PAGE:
"Medical educators have remained fixed in time since the WHI came out saying estrogen kills, but if they kept up with the literature, estrogen keeps women alive longer," Dr Montgomery said. "Young doctors are being told hormones are terrible and don't prescribe them, but if you look at the data, they actually save lives."

The concern about an increased risk for breast cancer associated with hormone therapy has led women to miss the benefit of reduced risk for heart disease and osteoporosis, Dr Montgomery said. Even among women with breast cancer, those who suffer from vaginal dryness, painful sex, and related urinary symptoms can use vaginal estrogen, he added.

The American College of Obstetricians and Gynecologists published an updated committee opinion this month addressing this issue.

"Among women with a history of estrogen-dependent breast cancer who are experiencing urogenital symptoms, vaginal estrogen should be reserved for those patients who are unresponsive to nonhormonal remedies," the American College of Obstetricians and Gynecologists committee writes. "Data do not show an increased risk of cancer recurrence among women currently undergoing treatment for breast cancer or those with a personal history of breast cancer who use vaginal estrogen to relieve urogenital symptoms."

Dr Manson and Dr Kaunitz also point out that too few women receive treatment such as low-dose vaginal estrogen for vulvovaginal atrophy, or genitourinary syndrome of menopause. Nearly half of women in midlife or older experience these conditions, which can reduce women's physical and sexual health and quality of life.

Paula Amato, MD, an associate professor of obstetrics and gynecology at Oregon Health & Science University in Portland, also told Medscape Medical News that no findings from WHI should preclude short-term use of hormone therapy for menopausal symptoms, especially closer to the time of transition.

"Unfortunately, it has been interpreted in such a way that exaggerates the risks for the average woman without contraindications or a high baseline risk for breast cancer or heart disease, and downplays the benefits," Dr Amato said. "Every treatment carries risk. The question is whether the benefits outweigh the potential risks. I think that in the case of [hormone therapy], the pendulum has swung too far in the direction of risks over benefits."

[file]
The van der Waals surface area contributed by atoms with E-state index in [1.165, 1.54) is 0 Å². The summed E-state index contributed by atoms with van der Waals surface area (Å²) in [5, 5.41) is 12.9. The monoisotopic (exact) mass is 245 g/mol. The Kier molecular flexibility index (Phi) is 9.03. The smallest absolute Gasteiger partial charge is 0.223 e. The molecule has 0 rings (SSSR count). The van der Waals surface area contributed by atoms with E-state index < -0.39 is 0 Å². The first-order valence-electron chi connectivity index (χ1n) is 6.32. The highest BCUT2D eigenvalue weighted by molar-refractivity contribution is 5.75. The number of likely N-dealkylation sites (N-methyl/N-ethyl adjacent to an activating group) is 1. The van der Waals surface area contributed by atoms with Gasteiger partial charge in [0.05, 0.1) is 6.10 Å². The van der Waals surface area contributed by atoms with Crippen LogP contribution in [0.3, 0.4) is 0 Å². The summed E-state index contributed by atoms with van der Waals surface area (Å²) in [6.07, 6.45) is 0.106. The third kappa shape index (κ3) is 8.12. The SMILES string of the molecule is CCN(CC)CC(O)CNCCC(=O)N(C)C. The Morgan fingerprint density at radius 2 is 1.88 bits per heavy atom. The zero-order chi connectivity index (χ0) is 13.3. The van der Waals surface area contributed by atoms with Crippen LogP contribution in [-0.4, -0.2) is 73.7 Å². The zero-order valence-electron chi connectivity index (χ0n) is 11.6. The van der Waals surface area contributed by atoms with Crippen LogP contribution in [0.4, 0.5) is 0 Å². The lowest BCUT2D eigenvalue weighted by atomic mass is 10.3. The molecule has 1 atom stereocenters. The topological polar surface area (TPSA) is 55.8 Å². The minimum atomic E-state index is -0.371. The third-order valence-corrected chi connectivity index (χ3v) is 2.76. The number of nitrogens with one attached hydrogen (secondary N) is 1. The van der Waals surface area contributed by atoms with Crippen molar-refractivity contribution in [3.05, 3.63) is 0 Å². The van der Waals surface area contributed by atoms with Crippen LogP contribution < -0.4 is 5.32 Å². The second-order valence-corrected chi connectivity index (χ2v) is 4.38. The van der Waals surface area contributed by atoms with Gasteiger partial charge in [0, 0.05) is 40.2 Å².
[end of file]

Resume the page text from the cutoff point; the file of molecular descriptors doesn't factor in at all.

Even for women who cannot or choose not to use hormone therapy for various menopausal symptoms, a wide range of nonhormonal treatment options are available as well, such as selective serotonin-reuptake inhibitors, norepinephrine-reuptake inhibitors, and gabapentinoids, the authors write.

"Women's symptoms are too often dismissed by providers and patients themselves as something inevitable that they should be able to deal with," in part because of inadequate training and competing demands on curricula for residents, Dr Amato said. "In addition, I think menopause is often given short shrift because it is not a procedure-heavy discipline, but instead requires lots of time counseling, and thus reimbursement is much lower." She also recommended cross-training among disciplines to counter natural biases that arise in practice.

Insufficient Training

The biggest barrier to treatment is insufficient training for clinicians, Dr Manson and Dr Kaunitz note. They point to a 2009 survey of 100 internal medicine physicians that found that the majority of them regarded care of menopausal women to be "very important," but only half felt comfortable managing menopausal symptoms. More than a third had not clinically treated menopausal symptoms in the previous 6 months.

"[M]ost primary care residency programs in the United States don't provide adequate education in women's health in general or in menopause management in particular," Dr Manson and Dr Kaunitz write.

"[W]e must train and equip the next generation of health care providers with the skills to address the current and future needs of this patient population."

Dr Kaunitz has received grant funding from Bayer, Teva, TherapeuticsMD, and Endoceutics and personal fees from Bayer and Teva. Dr Kaunitz served on the North American Menopause Society Board of Trustees from 2011 to 2016, and Dr Manson served from 2009 to 2014. Both served on the advisory board for the North American Menopause Society's Position Statement on Menopausal Hormone Therapy in 2012. Dr Montgomery is a member of the North American Menopause Society and has designed curricula to teach obstetrician-gynecologist residents about menopause.

N Engl J Med. 374;9:803-806. Abstract